No, I don't have any golf tips from the most famous Crosby of
all, but I thought you might enjoy hearing him sing his classic
"Straight Down the Middle."    (Make sure your speaker is
turned on.) It was written for him by Sammy Cahn and Jimmy
Van Heusen and recorded in 1957.  He sang it at each of his
"Crosby Clambakes."

There are a zillion jokes about golf, but his ditty is the only  
song about golf that achieved any prominence.

While his fame has faded over the years, he was a living
legend in his day.  As many as 50 million (one-third of the U.S.
population at the time)  listened to his Kraft Music Hall radio
program from 1935-46.  The next largest audience for a series
since then was 36 million watching "Who Wants to be a

In the late 40s, he was ranked as the most popular man alive
by a national poll.

From 1934 to 1954 he was the king of all three entertainment
media -- phonograph sales, radio ratings and movie grosses.

He had more recordings than any singer in history -- 400
more than Frank Sinatra.

He scored the most number one hits ever -- 38.  The Beetles
had 24.  Elvis 18.

He was an especially avid golfer, playing at every opportunity.  
His wife Kathryn said he was a golfer who sang for a living.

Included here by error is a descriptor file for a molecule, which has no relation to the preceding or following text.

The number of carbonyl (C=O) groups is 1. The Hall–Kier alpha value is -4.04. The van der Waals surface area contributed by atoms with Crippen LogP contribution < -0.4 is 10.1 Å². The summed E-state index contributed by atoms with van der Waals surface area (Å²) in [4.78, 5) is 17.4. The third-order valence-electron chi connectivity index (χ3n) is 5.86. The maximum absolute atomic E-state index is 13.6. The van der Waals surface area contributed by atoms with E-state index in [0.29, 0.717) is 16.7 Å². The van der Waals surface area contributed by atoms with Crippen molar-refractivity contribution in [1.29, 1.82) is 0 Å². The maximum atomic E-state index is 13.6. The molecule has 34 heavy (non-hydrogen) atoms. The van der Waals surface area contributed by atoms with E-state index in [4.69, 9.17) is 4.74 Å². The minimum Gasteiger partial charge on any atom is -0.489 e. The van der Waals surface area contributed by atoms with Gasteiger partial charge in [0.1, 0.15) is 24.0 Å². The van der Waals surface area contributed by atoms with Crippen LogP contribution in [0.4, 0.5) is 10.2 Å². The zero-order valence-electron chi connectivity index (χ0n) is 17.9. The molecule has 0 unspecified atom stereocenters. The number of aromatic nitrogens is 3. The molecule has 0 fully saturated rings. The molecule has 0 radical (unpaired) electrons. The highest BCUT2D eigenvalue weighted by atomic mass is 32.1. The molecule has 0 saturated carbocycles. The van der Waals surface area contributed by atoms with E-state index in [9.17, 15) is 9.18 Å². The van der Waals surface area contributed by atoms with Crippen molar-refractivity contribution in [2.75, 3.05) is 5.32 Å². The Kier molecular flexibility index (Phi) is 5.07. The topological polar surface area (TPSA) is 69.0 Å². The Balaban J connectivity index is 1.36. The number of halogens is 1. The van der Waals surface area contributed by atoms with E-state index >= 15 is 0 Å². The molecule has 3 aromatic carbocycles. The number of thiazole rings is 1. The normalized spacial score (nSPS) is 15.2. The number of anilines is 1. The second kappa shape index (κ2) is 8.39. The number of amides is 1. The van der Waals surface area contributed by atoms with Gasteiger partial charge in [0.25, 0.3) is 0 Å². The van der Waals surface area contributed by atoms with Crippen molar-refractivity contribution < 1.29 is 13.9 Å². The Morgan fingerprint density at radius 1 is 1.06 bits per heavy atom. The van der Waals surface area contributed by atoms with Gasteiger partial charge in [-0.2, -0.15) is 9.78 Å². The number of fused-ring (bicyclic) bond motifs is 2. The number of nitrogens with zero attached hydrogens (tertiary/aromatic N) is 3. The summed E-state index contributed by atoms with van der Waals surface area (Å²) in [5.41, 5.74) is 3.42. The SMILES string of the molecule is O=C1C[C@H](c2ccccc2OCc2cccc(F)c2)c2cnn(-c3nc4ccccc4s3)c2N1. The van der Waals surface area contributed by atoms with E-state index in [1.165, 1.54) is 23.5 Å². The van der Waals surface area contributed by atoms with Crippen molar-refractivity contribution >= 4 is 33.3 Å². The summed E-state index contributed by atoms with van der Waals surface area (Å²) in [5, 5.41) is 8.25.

A 2 handicap, he competed in both the British and US
amateur championships and was a five-time champion at
Lakeside Golf Club in Hollywood.  Along with Bob Hope, he
was given the Bob Jones Award, the highest honor presented
by the USGA in recognition of distinguished sportsmanship.

In 1937, he created the first and longest-runing celebrity
pro-am golf championship, the  Crosby National Pro-Am,
hosting it for 35 years and raising millions for charity.

He died of a massive heart attack in 1977 after walking off the
18th green of the La Moraleja Golf Club near Madrid.  He shot
an 85 and, with his partner, won $10.  His last words were,
"That was a great game of golf, fellas."  He was 74.

Sources: Wikipedia; "Pocketful of Dreams," by Gary Giddens;
Little Brown, Publisher
Photo courtesy of Steven Lewis
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